Change at the top of Pitkin County open space program
For the first time in 17 years, there’s a new leader of the Pitkin County Open Space and Trails program.
Gary Tennenbaum was promoted from assistant director to director Sept. 6. Dale Will, who was the director since May 1999, took over a new position as acquisition and special projects director.
The moves were made to take advantage of both men’s strengths, Tennenbaum said. Will took the helm when the open space program was much smaller and oversaw it through a period of substantial growth. His forte is negotiating land purchases and easements and securing grants for purchases. But as the program evolved, the director’s time commitment for operations surged without shedding responsibilities on the acquisition side, said Pitkin County Manager Jon Peacock.
The director’s position used to be oriented almost entirely on acquisitions.
“As you acquire properties, the operations side grows with it,” Peacock said.
The department evolved from three full-time employees to 11. It now owns 5,000 acres of land and another 15,000 acres preserved through conservation easements. There are 70 miles of trails and several agricultural leases to oversee.
If anything, working out acquisitions is tougher now than it has been over the 26 years of the program after it was started in 1990, according to Peacock.
“If properties are easy to acquire, we’ve already acquired them,” he said.
The realignment will allow Will to focus on the acquisitions. He will report to Tennenbaum.
Tennenbaum joined the open space program 14 years ago as land steward and has regularly worked his way up the ladder. His forte, he said, is supervising the operations and staff.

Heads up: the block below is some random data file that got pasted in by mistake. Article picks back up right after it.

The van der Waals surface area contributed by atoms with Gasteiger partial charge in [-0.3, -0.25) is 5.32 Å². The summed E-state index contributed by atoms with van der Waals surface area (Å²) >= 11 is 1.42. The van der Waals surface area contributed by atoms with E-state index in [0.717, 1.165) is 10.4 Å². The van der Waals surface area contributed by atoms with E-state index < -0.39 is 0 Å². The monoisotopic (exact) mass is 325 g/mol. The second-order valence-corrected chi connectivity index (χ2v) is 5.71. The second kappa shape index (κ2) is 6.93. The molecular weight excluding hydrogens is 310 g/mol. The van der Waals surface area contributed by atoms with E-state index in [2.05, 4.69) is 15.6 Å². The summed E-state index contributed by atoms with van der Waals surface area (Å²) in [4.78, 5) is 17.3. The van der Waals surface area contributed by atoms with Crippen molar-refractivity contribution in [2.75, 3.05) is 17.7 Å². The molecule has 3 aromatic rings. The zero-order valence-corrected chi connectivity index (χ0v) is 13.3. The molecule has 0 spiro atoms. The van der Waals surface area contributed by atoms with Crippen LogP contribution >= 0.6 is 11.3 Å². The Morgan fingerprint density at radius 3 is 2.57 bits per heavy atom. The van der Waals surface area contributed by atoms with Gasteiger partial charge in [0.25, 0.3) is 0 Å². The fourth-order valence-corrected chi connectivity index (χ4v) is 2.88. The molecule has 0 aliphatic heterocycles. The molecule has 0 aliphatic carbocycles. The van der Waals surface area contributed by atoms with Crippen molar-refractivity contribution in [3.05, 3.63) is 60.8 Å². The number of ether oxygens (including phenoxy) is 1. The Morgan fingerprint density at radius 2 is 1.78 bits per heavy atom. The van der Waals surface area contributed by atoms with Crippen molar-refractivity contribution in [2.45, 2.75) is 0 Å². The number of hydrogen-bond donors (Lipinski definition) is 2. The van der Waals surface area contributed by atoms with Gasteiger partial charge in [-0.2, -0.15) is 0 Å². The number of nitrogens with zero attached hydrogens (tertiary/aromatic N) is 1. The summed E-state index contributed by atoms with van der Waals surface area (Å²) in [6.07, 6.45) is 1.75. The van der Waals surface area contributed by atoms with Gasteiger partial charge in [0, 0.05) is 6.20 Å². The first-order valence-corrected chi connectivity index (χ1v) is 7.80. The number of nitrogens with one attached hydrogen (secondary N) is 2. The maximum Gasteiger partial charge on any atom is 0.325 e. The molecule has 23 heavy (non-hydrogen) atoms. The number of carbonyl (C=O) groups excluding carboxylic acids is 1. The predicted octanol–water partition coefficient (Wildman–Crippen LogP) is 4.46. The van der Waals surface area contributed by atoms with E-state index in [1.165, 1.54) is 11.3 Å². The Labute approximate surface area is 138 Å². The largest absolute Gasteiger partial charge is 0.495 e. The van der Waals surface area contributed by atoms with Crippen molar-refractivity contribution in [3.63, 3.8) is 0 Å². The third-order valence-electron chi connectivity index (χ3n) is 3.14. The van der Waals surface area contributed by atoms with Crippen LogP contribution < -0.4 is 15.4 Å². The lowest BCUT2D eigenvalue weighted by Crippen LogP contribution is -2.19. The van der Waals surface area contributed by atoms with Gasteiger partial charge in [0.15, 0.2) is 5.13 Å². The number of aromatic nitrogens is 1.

There was a “realignment” of the open space and trails staff to create supervisors for four divisions. That reduces the number of people that report directly to Tennenbaum. Creation of the division supervisors eliminates the need for an assistant director, Peacock said.
The four divisions are acquisitions, agriculture and conservation easements, planning and outreach, and resource management.
“We needed to align our staff with our mission,” Tennenbaum said.
The changes were approved by Peacock and endorsed by the open space board and Pitkin County commissioners earlier this month.
“Overall, the department is functioning at a very high level and is very effective at acquiring, planning and managing open space and trails,” Peacock wrote in a memo to the boards Sept. 6. “This structure will allow the program to handle the current and future planning more efficiently, manage the natural resources and trails to the high standards the public has come to expect, and continue to acquire additional lands and easements.”
“Incremental costs” associated with the reclassification of position can be absorbed into the current open space budget, Peacock said.
“It is estimated that over the next five years these costs will average approximately $17,500 per year,” his memo said.
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